Tetanus is often regarded as rather an old-fashioned disease that is seldom seen in horses as there is now a highly effective vaccine against it. The bacterium that causes tetanus is however still out there and very much alive. In fact, my friend’s little dog was struck down with it last week. The vets were astounded; in 40 years of practice, the senior vet had never seen a case of tetanus in a dog.
My friend is a riding instructor and her dog spends the day running around the yard and a favourite pastime is eating hoof offcuts when the farrier has been. The vet thinks this is how she might have ingested the bacterium. People are also susceptible to tetanus and you should get yourself vaccinated if you spend a lot of time working around horses.
Horses are especially susceptible to tetanus because of their environment and their tendency to become injured. Unfortunately, the disease is usually fatal so it’s really important to have your horse immunised.
What causes tetanus?
Clostridium tetanii is a bacterium that is found in soil and horse droppings. It can survive in the environment for long periods, entering the horse’s body through wounds. One of the most common infection sites are puncture wounds in the sole of the horse’s foot although bacteria can enter the body via the intestines if contaminated soil is ingested. Even newborn foals can be infected through the umbilicus (navel).
Tetanus bacteria are classified as anaerobic bacteria; i.e. they don’t need oxygen to survive and multiply. The bacteria multiply rapidly amongst the damaged tissue of the injury site and, as they do so, produce a potent neurotoxin.
What are the symptoms?
The tetanus toxin attacks the horse’s nervous system, specifically the nerves that control the muscles. The horse’s muscles become stiff and go into spasm making it difficult for the animal to move and eat, hence the old name for the disease; ‘lockjaw’. The third eyelid begins to encroach across the eye, especially if the horse is startled. Sometimes the horse will hold its tail out straight and muscle spasm will cause an anxious expression to develop.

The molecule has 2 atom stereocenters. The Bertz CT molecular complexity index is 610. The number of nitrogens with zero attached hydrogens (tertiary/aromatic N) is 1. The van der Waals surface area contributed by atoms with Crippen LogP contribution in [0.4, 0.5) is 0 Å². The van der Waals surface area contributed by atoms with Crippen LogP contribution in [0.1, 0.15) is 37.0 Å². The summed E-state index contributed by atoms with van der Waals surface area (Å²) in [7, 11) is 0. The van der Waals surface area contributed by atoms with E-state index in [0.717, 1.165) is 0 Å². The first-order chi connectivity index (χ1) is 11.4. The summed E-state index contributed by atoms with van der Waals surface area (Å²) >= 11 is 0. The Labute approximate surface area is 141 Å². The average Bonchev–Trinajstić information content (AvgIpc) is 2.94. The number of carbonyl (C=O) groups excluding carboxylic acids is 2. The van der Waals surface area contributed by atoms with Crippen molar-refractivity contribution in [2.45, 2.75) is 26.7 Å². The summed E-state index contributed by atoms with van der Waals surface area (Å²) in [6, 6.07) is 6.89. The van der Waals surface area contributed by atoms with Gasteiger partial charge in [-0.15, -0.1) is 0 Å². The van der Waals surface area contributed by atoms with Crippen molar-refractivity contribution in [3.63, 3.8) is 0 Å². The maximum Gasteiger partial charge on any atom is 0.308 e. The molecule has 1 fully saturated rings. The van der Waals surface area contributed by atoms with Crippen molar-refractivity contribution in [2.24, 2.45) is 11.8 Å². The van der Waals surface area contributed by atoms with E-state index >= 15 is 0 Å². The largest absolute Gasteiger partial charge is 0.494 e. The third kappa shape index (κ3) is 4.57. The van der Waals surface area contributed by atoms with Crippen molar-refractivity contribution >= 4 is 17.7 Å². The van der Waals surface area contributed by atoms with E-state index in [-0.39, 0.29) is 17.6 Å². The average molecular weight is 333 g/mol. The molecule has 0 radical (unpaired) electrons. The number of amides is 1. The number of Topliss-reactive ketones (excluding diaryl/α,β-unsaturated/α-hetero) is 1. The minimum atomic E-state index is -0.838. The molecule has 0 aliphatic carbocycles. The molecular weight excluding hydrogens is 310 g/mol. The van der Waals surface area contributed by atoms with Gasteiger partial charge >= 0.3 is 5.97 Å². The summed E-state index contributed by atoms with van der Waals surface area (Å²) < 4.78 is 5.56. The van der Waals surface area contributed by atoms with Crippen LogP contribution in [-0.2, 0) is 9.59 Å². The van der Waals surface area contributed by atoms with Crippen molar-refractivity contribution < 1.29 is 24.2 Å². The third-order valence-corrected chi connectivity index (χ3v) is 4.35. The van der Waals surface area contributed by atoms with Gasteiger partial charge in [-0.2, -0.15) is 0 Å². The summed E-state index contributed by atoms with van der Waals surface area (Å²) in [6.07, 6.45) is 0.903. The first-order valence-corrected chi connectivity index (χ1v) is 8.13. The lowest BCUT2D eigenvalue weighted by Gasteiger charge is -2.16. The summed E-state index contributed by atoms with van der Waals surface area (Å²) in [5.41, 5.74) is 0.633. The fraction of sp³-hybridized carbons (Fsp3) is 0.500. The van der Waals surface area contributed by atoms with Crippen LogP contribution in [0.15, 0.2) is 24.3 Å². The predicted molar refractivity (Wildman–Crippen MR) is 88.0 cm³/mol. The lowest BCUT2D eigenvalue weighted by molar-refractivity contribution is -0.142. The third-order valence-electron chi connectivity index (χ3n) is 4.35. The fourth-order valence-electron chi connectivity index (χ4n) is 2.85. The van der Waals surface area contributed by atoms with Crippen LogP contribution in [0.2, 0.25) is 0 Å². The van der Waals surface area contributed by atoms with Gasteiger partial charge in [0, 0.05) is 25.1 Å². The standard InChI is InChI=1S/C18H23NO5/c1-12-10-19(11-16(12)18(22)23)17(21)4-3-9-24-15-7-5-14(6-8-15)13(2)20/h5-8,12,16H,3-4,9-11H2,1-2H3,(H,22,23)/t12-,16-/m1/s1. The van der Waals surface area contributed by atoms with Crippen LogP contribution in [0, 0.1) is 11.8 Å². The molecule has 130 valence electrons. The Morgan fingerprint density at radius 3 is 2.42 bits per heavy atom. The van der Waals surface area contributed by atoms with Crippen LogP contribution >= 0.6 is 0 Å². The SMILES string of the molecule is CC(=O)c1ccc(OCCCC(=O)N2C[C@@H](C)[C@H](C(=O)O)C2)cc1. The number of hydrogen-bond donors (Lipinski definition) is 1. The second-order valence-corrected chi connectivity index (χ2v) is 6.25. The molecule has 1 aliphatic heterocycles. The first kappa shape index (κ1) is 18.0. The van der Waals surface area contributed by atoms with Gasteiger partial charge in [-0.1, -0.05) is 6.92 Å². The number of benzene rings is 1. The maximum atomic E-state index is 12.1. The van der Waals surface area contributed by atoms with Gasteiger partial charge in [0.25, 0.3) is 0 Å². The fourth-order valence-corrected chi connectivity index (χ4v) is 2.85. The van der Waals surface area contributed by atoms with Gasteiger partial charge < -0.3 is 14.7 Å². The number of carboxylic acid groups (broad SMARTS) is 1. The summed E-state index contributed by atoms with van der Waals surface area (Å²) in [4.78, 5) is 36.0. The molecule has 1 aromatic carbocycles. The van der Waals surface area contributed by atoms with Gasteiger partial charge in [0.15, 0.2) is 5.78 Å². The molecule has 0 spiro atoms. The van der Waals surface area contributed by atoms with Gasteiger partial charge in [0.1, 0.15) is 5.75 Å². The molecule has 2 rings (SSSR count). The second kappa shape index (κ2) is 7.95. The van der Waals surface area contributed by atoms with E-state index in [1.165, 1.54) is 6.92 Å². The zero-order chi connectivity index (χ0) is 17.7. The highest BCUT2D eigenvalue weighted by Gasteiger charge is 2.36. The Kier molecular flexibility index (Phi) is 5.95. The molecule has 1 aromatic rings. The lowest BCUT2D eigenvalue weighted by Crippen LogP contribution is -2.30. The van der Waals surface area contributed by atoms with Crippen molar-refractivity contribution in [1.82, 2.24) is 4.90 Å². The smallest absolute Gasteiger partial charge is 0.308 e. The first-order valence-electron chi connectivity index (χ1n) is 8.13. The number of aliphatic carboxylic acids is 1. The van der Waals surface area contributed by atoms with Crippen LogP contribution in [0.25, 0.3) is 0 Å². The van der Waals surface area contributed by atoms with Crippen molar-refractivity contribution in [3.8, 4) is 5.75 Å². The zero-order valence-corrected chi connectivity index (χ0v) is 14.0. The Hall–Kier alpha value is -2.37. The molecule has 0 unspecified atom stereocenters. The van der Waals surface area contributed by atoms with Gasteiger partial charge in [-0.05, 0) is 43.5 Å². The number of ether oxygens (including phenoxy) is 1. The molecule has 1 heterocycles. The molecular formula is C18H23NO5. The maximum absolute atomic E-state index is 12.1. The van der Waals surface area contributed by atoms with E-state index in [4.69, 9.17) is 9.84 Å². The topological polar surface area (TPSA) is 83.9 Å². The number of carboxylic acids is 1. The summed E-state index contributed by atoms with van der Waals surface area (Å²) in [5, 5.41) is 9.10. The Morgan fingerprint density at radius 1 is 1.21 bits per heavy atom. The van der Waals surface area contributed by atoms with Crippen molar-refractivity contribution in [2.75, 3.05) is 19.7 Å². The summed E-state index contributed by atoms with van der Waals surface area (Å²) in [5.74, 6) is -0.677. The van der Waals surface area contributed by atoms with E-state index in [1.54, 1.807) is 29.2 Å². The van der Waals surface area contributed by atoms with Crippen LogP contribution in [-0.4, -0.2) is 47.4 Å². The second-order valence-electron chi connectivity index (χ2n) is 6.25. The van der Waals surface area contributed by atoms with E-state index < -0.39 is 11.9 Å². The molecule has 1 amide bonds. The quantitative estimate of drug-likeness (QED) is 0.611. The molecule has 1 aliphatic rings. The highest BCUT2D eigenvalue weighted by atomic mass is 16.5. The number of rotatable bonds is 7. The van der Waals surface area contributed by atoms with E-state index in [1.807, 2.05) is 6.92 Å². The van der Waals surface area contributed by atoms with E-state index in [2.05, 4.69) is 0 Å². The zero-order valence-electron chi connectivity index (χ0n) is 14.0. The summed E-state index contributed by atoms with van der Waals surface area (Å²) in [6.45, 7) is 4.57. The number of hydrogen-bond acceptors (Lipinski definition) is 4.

Any sort of external stimulus like loud noises, bright lights or touch can make the horse worse. In severe cases where the condition has become advanced, the horse will collapse; suffer spasms, convulsions and death may result from respiratory failure.
Can tetanus be treated?
If the condition is diagnosed early enough, large doses of antibiotics used in conjunction with tetanus antitoxin can be successful although most tetanus cases result in the death of the horse. The aim of the treatment is to reduce the amount of toxin being produced and to kill the bacteria which are causing it.
How can tetanus be prevented?
No horse should be at risk from tetanus these days as the disease is very easily preventable. An extremely effective vaccine is available which should be boosted every two years. Foals can be vaccinated once they reach four months of age; prior to this, some immunity is passed from the mare via the first milk (colostrum) provided the mare is fully vaccinated.
Good stable management goes a long way towards preventing the disease. Paddocks, stables and other areas in which the horse is kept or worked should be kept clean and safe. Don’t leave potentially dangerous items such as bits of metal or old building materials lying around that could cause injury and always check stables and field fencing for protruding nails or screw-heads.
If your horse does sustain a wound, clean it thoroughly as soon as you can and monitor it closely for signs of infection. In the case of a particularly deep wound or a puncture, it’s always best practice to call your vet who will prescribe antibiotics to kill off any deep infection.
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